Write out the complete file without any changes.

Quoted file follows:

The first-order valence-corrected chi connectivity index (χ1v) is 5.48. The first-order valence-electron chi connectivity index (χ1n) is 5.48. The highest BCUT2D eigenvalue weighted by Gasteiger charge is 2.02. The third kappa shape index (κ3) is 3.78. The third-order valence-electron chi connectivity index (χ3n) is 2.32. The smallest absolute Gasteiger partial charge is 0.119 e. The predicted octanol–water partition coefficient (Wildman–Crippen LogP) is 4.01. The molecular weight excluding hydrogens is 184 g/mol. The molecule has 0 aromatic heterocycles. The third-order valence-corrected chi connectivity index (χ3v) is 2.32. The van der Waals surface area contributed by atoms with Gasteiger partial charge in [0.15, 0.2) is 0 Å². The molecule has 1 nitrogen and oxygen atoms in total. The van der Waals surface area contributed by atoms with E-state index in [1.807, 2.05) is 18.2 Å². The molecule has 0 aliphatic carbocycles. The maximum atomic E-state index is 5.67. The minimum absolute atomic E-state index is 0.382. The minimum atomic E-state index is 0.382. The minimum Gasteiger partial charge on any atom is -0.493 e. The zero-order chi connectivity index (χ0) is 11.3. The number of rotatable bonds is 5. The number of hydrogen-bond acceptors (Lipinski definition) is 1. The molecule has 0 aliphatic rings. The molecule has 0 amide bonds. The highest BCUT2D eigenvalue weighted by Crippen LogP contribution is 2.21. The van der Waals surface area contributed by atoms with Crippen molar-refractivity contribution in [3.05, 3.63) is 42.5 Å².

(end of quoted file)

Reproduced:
The first-order valence-corrected chi connectivity index (χ1v) is 5.48. The first-order valence-electron chi connectivity index (χ1n) is 5.48. The highest BCUT2D eigenvalue weighted by Gasteiger charge is 2.02. The third kappa shape index (κ3) is 3.78. The third-order valence-electron chi connectivity index (χ3n) is 2.32. The smallest absolute Gasteiger partial charge is 0.119 e. The predicted octanol–water partition coefficient (Wildman–Crippen LogP) is 4.01. The molecular weight excluding hydrogens is 184 g/mol. The molecule has 0 aromatic heterocycles. The third-order valence-corrected chi connectivity index (χ3v) is 2.32. The van der Waals surface area contributed by atoms with Gasteiger partial charge in [0.15, 0.2) is 0 Å². The molecule has 1 nitrogen and oxygen atoms in total. The van der Waals surface area contributed by atoms with E-state index in [1.807, 2.05) is 18.2 Å². The molecule has 0 aliphatic carbocycles. The maximum atomic E-state index is 5.67. The minimum absolute atomic E-state index is 0.382. The minimum atomic E-state index is 0.382. The minimum Gasteiger partial charge on any atom is -0.493 e. The zero-order chi connectivity index (χ0) is 11.3. The number of rotatable bonds is 5. The number of hydrogen-bond acceptors (Lipinski definition) is 1. The molecule has 0 aliphatic rings. The molecule has 0 amide bonds. The highest BCUT2D eigenvalue weighted by Crippen LogP contribution is 2.21. The van der Waals surface area contributed by atoms with Crippen molar-refractivity contribution in [3.05, 3.63) is 42.5 Å².